Pakistan sought help from EC for IMF
13 November, 2018
ISLAMABAD: Pakistan has sought help from European countries to ensure smooth sailing during talks at the International Monetary Fund (IMF) Board for securing a bailout package and recovering ‘stolen’ assets, presumably stashed in the European states, including Switzerland.
The request for help was made by Finance Minister Asad Umar during an interaction with ambassadors of some 15 European nations. The interaction took place at the Board of Investment (BOI) and was also attended by BOI Chairman Haroon Sharif and Advisor to Prime Minister on Commerce Abdul Razak Dawood.
The interaction was also aimed at conveying to the European capitals that Pakistan was open to doing business with the developed world, as the incumbent government’s tilt has so far remained towards China and the Middle East.
It was the first such high-level interaction by Pakistan’s economic managers with the European ambassadors. Before that Prime Minister Imran Khan had visited Saudi Arabia twice, besides going to China last month.
“Pakistan has communicated the message that it is open to all countries for investment and would provide level-playing field to all,” said Sharif, the BOI Chairman. He said Pakistan looked forward to European investment and technology.
Moreover, Finance Minister Umar has appreciated the UK response to Pakistan’s request for legal assistance in recovering assets acquired through illegal means.
However, Umar said Switzerland was not forthcoming in discussing issues related to the provision of mutual legal assistance, sources told. He sought support from the envoys in this regard, but the Swiss ambassador was not present in the meeting.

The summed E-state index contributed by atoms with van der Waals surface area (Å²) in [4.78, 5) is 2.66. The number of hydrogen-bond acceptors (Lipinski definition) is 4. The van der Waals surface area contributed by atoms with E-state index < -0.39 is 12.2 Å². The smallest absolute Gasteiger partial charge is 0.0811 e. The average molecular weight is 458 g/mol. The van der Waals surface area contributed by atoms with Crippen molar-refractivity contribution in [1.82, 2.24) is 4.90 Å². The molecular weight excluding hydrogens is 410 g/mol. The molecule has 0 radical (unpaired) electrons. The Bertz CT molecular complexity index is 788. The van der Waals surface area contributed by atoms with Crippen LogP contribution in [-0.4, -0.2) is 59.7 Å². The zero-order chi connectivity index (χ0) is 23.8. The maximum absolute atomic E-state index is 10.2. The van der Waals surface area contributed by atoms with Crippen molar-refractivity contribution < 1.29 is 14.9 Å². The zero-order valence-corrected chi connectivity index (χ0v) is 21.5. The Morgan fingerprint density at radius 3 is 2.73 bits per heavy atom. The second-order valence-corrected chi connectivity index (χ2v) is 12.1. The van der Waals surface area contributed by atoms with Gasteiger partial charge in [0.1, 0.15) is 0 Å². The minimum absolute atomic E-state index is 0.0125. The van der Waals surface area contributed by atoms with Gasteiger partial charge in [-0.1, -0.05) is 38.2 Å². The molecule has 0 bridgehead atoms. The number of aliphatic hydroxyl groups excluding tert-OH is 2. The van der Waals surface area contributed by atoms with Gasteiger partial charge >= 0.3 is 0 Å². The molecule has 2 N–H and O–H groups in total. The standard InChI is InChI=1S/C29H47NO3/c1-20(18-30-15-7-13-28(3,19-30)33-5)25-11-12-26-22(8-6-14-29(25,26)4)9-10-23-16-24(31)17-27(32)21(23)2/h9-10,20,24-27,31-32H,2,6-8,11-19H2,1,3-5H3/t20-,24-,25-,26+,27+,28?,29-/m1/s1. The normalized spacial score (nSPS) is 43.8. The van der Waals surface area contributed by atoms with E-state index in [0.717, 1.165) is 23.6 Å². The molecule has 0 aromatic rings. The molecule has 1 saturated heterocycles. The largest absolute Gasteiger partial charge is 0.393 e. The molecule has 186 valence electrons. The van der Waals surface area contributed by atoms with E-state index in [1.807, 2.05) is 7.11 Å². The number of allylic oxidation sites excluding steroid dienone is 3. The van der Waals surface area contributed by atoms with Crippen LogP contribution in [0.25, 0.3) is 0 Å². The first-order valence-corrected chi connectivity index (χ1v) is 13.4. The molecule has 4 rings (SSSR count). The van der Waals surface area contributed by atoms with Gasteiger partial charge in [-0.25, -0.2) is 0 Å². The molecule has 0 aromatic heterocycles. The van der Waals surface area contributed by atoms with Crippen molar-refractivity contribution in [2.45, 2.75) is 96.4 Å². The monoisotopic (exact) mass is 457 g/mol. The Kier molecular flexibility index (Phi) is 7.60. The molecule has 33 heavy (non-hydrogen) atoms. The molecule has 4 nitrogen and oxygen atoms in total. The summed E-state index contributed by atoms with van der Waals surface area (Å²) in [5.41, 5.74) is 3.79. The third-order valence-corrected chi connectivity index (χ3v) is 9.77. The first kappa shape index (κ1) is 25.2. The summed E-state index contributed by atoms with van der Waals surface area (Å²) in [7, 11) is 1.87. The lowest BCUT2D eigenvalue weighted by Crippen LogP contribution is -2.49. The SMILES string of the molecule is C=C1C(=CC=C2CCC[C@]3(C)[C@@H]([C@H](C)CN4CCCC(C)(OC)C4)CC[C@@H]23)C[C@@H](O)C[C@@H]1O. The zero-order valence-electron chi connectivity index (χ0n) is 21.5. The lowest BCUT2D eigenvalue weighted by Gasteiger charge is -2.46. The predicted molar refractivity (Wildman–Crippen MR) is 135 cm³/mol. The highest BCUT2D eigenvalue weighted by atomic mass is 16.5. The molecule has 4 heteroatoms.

The interaction with the envoys took place a day before the start of policy-level talks with the IMF team which is in town to negotiate a bailout package. IMF’s Washington-based Mission Chief Harald Finger on Monday joined the talks on the last day of the technical round.
The European Union has four members in the IMF Board and their vote will be critical in view of the United States’ apparent opposition. Umar also briefed the European envoys about actions his government has so far taken to put the economy on track.
The European ambassadors asked questions about Pakistan’s strategy to deal with the IMF, the loans it is expecting from the friendly countries, and implications regarding the second phase of the Free Trade Agreement with China, said the sources privy to the discussions at the meeting.
The envoys conveyed that Pakistani businesses had expressed apprehensions about an adverse impact of the FTA with China.
At least two ambassadors questioned Pakistan’s strategy to deal with the IMF as they were of the view that Pakistan should have waited for the right time before devaluing its currency and increasing utility prices, said the sources.
“Our government is acting in the interest of the country with an aim to take the ownership of these reforms instead of throwing responsibility on the IMF,” Umar said while replying to them.
He then informed the ambassadors that Pakistan wanted to get the IMF package to implement reforms and to provide a sense of satisfaction to global and local investors. He informed the envoys that Pakistan would soon receive $1 billion out of the $3 billion committed by Saudi Arabia.
Umar also told the ambassadors that talks were underway with China and the United Arab Emirates for a bailout package.
Dawood, the PM’s adviser, is said to have told the ambassadors that China had assured doubling Pakistan’s exports, but he admitted it was difficult for Pakistan to avail this facility due to lack of exportable surplus.
There was, however, no mention of any immediate direct cash assistance from China, said the sources.
Instead of highlighting the opportunities that can be offered to the European capitals, the adviser focused more on the challenges and issues being faced by Pakistan on the trade front.